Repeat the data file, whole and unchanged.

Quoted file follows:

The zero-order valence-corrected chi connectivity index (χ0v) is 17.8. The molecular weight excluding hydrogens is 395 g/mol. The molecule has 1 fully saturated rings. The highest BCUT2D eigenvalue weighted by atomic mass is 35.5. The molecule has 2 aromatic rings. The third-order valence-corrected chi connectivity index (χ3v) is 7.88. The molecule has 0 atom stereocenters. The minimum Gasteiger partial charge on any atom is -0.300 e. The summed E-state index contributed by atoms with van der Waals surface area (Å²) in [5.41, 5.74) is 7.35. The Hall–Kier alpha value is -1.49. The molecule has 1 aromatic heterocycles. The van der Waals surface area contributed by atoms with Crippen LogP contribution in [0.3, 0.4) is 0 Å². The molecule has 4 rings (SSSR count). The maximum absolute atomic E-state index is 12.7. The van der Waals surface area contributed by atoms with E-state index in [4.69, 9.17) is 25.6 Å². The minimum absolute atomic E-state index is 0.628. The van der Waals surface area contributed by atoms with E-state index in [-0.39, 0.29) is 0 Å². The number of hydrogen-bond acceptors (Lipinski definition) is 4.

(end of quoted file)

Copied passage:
The zero-order valence-corrected chi connectivity index (χ0v) is 17.8. The molecular weight excluding hydrogens is 395 g/mol. The molecule has 1 fully saturated rings. The highest BCUT2D eigenvalue weighted by atomic mass is 35.5. The molecule has 2 aromatic rings. The third-order valence-corrected chi connectivity index (χ3v) is 7.88. The molecule has 0 atom stereocenters. The minimum Gasteiger partial charge on any atom is -0.300 e. The summed E-state index contributed by atoms with van der Waals surface area (Å²) in [5.41, 5.74) is 7.35. The Hall–Kier alpha value is -1.49. The molecule has 1 aromatic heterocycles. The van der Waals surface area contributed by atoms with Crippen LogP contribution in [0.3, 0.4) is 0 Å². The molecule has 4 rings (SSSR count). The maximum absolute atomic E-state index is 12.7. The van der Waals surface area contributed by atoms with E-state index in [4.69, 9.17) is 25.6 Å². The minimum absolute atomic E-state index is 0.628. The van der Waals surface area contributed by atoms with E-state index in [-0.39, 0.29) is 0 Å². The number of hydrogen-bond acceptors (Lipinski definition) is 4.